As a society, we are quite capable of establishing laws and policing them. And as has been found in those two states, the end of life process is more closely scrutinized.
I am not, from what you or William would perhaps call my physical position of privilege, advocating for killing anyone and aid in dying advocates don't think any less of life than you do. But they have sat at the bedside of a loved one, a mother or brother, who is actively dying, who is in pain, who has fought their disease with a strong will to live and has had to finally accept that they are dying - as indeed we all will. Instead of being kept unconscious in a hospital for the last weeks of their life, hooked up to machines, in pain - as our medical technology allows - they are ready to accept death.
That's what Death with Dignity is, accepting inevitable, unavoidable death.
I believe in DNR orders. As I said, CPR on a dying person is abuse. We have come to a place in our understanding of medicine that we think we can cheat death, avoid it inevitably. Resuscitate the heart, respirate the lungs. These can be done endlessly. But at some point it becomes abuse and prolonging death.
But again, this has nothing to do with the disabled because they are not actively terminal.
Discrimination exists in health care and it is directed at many vulnerable groups - all of which have justified fear of discrimination. But a patient, any patient, should have the right to be informed of their medical options and to make their decision according to their conscience. Not according to yours or mine or the president's or the senators'.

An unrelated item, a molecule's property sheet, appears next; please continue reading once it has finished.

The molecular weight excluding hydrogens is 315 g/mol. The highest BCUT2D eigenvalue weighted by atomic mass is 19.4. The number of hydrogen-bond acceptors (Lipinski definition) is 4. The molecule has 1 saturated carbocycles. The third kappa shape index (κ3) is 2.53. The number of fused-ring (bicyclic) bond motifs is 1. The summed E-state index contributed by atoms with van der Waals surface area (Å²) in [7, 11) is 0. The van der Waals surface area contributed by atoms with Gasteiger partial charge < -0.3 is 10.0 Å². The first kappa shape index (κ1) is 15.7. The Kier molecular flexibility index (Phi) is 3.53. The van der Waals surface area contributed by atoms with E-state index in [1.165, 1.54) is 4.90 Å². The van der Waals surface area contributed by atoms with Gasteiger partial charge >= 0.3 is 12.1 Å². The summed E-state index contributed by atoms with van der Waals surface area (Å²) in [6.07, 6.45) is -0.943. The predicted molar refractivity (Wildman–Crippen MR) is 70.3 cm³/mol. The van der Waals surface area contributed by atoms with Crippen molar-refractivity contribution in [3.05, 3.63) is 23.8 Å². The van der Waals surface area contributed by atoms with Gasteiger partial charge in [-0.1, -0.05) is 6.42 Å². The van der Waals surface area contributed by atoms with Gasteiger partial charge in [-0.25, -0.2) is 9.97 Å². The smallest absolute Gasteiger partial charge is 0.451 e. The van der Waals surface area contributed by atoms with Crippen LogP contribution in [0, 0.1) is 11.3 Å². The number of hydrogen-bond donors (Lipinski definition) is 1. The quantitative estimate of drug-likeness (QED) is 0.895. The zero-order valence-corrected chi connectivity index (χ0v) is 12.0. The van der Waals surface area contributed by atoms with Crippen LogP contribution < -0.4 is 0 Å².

This is a right worth fighting for, not against.
I know what it's like to have my decisions about my health impeded by the government, society, and other groups.
Do your health decisions involve murder?
Well. At least you're consistent.
You toss this murder word around too casually. Who is murdering whom in your summary of aid in dying?
I apologize that my writing is not up to par right now--pain. Delving in feels as entangled for me as a plate of spaghetti and I can't be linear/detailed as I want.
I do agree that our lives are not valued by most--becoming visibly disabled was a culture shock to me; those who don't see us as less find that perspective difficult to imagine. The suggested health care rationing of people like Peter Singer does have many of us worried.
There is a woman in Oregon who had cancer--insurance refused more chemo but said they would pay for her to commit assisted suicide. Dignitas in Switzerland also takes people who are disabled but not terminal (quadriplegia) or not yet even close to terminal (multiple sclerosis, ALS). The practice is not matching the theory; while I know people are idealistic about the right of people to decide when they die (and I admit to some mixed emotions about it), I am worried that expensive people like me are going to be encouraged to off ourselves so as not to be a burden and crucial services withdrawn.